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Increased recycling of water that has been contaminated during manufacturing processes would help to significantly reduce industry’s carbon footprint, according to research by De Montfort University.

Researchers have found a way to boost the energy efficiency of a method of recycling industrial wastewater that, if adopted by companies, would help them to reduce the overall amount of water they buy in.

The study marks the first time that the efficiency of membrane bioreactor plants has been assessed using computer-modelling techniques.

Academics leading the project believe initial results show plants can be made between 10 to 15 per cent cheaper to operate.

Industrial wastewater is water which has been contaminated while being used for a specific purpose, for example in the brewing process during the manufacture of alcohol, or in the cleaning of ingredients used for food products.

Contaminants typically include biological materials or industrial by-products and the wastewater is usually thrown away.

Parneet Paul, a senior research fellow within Process Control, Water Software Systems, and the project coordinator, said: ‘If the water is recycled, it can be reused, thereby reducing a company’s water utility costs and helping to reduce their energy footprint.

‘If this wastewater can be fully recovered in an efficient manner it not only has cost implications for industry as a whole, but could also be a way for industry to meet its targets to reduce its green house gas emissions.

He added: ‘Many industries in the UK currently do not use these advanced wastewater treatment systems for full water recovery since their performance has not been fully analysed to date by using computer-modelling techniques.’ The three-year, GBP402,000 project was funded by the Technology Strategy Board under the Technology Programme.

The aim of the project was to use the latest modelling techniques, coupled with measurements taken from electronic sensors and using biochemical laboratory testing, to make these advanced wastewater treatment plants more energy efficient and cost effective for industrial companies.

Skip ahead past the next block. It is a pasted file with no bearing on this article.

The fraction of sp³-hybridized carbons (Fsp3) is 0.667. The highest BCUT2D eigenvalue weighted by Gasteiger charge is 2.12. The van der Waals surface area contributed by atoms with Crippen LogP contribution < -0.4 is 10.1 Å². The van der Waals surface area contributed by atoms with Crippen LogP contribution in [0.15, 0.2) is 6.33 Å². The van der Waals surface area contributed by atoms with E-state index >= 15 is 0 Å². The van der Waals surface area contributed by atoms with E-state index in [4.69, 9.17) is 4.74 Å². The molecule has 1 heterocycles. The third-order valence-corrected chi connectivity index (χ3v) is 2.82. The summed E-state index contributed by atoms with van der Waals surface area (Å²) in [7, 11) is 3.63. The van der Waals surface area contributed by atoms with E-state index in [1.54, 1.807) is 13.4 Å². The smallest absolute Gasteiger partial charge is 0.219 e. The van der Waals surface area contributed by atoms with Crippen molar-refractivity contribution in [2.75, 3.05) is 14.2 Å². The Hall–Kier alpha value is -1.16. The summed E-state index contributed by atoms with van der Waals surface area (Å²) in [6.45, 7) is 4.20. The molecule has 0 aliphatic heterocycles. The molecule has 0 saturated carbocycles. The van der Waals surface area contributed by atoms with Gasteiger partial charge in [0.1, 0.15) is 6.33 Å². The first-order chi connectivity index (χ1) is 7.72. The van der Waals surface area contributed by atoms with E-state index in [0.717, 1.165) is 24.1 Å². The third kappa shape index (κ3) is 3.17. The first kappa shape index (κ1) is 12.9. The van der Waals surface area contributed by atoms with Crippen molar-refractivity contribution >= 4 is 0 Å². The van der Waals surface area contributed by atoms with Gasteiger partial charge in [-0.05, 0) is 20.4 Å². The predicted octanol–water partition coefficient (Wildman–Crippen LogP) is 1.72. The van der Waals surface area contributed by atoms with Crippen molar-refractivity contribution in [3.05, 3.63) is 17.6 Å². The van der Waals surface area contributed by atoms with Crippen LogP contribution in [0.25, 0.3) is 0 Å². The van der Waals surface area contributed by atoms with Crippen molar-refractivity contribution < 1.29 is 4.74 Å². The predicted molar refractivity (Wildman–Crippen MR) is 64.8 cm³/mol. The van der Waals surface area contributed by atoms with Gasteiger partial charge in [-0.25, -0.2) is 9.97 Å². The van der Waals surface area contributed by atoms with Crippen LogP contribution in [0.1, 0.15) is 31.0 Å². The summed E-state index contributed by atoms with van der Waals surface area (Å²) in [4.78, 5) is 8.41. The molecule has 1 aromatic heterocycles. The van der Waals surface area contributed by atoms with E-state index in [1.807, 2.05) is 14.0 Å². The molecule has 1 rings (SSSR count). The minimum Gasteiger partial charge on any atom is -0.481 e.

These advanced methods, which use ultra-filtration membranes, produce wastewater of excellent quality which is suitable for recycling and could potentially save industrial companies thousands of pounds in water utility costs.

Membrane bioreactors consist of a biological reactor containing a very high concentration of selective bacterial micro-organisms that ‘digest’ organic contaminants generated from the manufacturing processes.

The wastewater is then pumped through an ultra-filtration membrane to remove inorganic pollutants.

It is then clean enough to be reused as a secondary supply of water, or can be further purified using finer membranes and disinfection procedures.

The main operational energy costs are due to aeration of the micro-organisms in the bioreactor and having to pump liquid through the membranes at high pressures.

During the project, computer models were used to maximise the biological aeration processes that inject oxygen into the bioreactor and to minimise membrane fouling caused by the accumulation of solids during the filtration process, which can reduce clean water production rates and potentially damage the expensive membrane modules.

‘Using membrane bioreactors will help to improve upon the sustainable capabilities of any industries that use large volumes of clean water,’ Paul added.

The project was carried out by DMU’s Process Control – Water Software Systems (PC-WSS) research group in collaboration with industrial partners, including Aquabio Limited, ITT Sanitaire (UK) and Northern Ireland Water.

De Montfort University

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